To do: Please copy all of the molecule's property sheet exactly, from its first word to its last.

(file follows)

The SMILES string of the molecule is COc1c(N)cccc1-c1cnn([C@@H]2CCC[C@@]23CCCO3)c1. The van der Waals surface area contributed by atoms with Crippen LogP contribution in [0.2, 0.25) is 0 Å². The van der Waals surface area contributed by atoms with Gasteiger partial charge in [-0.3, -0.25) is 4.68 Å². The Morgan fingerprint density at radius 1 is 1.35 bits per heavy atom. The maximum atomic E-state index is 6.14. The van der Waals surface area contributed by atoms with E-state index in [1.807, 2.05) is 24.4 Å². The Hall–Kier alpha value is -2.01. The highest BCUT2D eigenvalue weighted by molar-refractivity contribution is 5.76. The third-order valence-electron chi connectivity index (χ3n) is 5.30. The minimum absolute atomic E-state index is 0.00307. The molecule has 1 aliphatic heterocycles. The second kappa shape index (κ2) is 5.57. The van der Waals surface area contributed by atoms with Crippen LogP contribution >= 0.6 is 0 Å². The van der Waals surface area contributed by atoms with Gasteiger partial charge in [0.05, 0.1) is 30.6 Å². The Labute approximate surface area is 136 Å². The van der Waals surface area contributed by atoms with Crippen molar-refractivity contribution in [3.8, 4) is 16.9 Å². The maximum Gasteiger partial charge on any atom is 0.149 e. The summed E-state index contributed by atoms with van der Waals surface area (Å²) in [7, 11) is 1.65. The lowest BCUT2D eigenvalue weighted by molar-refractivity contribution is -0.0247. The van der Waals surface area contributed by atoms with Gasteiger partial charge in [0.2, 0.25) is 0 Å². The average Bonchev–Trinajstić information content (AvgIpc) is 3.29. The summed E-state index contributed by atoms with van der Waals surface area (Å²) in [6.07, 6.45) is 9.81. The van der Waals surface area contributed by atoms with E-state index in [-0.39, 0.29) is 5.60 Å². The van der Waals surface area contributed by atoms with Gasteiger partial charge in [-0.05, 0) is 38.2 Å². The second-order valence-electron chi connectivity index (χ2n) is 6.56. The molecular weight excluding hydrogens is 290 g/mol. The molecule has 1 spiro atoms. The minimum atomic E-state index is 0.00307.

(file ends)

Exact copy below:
The SMILES string of the molecule is COc1c(N)cccc1-c1cnn([C@@H]2CCC[C@@]23CCCO3)c1. The van der Waals surface area contributed by atoms with Crippen LogP contribution in [0.2, 0.25) is 0 Å². The van der Waals surface area contributed by atoms with Gasteiger partial charge in [-0.3, -0.25) is 4.68 Å². The Morgan fingerprint density at radius 1 is 1.35 bits per heavy atom. The maximum atomic E-state index is 6.14. The van der Waals surface area contributed by atoms with E-state index in [1.807, 2.05) is 24.4 Å². The Hall–Kier alpha value is -2.01. The highest BCUT2D eigenvalue weighted by molar-refractivity contribution is 5.76. The third-order valence-electron chi connectivity index (χ3n) is 5.30. The minimum absolute atomic E-state index is 0.00307. The molecule has 1 aliphatic heterocycles. The second kappa shape index (κ2) is 5.57. The van der Waals surface area contributed by atoms with Crippen LogP contribution >= 0.6 is 0 Å². The van der Waals surface area contributed by atoms with Gasteiger partial charge in [0.05, 0.1) is 30.6 Å². The Labute approximate surface area is 136 Å². The van der Waals surface area contributed by atoms with Crippen molar-refractivity contribution in [3.8, 4) is 16.9 Å². The maximum Gasteiger partial charge on any atom is 0.149 e. The summed E-state index contributed by atoms with van der Waals surface area (Å²) in [7, 11) is 1.65. The lowest BCUT2D eigenvalue weighted by molar-refractivity contribution is -0.0247. The van der Waals surface area contributed by atoms with Gasteiger partial charge in [0.2, 0.25) is 0 Å². The average Bonchev–Trinajstić information content (AvgIpc) is 3.29. The summed E-state index contributed by atoms with van der Waals surface area (Å²) in [6.07, 6.45) is 9.81. The van der Waals surface area contributed by atoms with E-state index in [-0.39, 0.29) is 5.60 Å². The van der Waals surface area contributed by atoms with Gasteiger partial charge in [-0.05, 0) is 38.2 Å². The second-order valence-electron chi connectivity index (χ2n) is 6.56. The molecular weight excluding hydrogens is 290 g/mol. The molecule has 1 spiro atoms. The minimum atomic E-state index is 0.00307.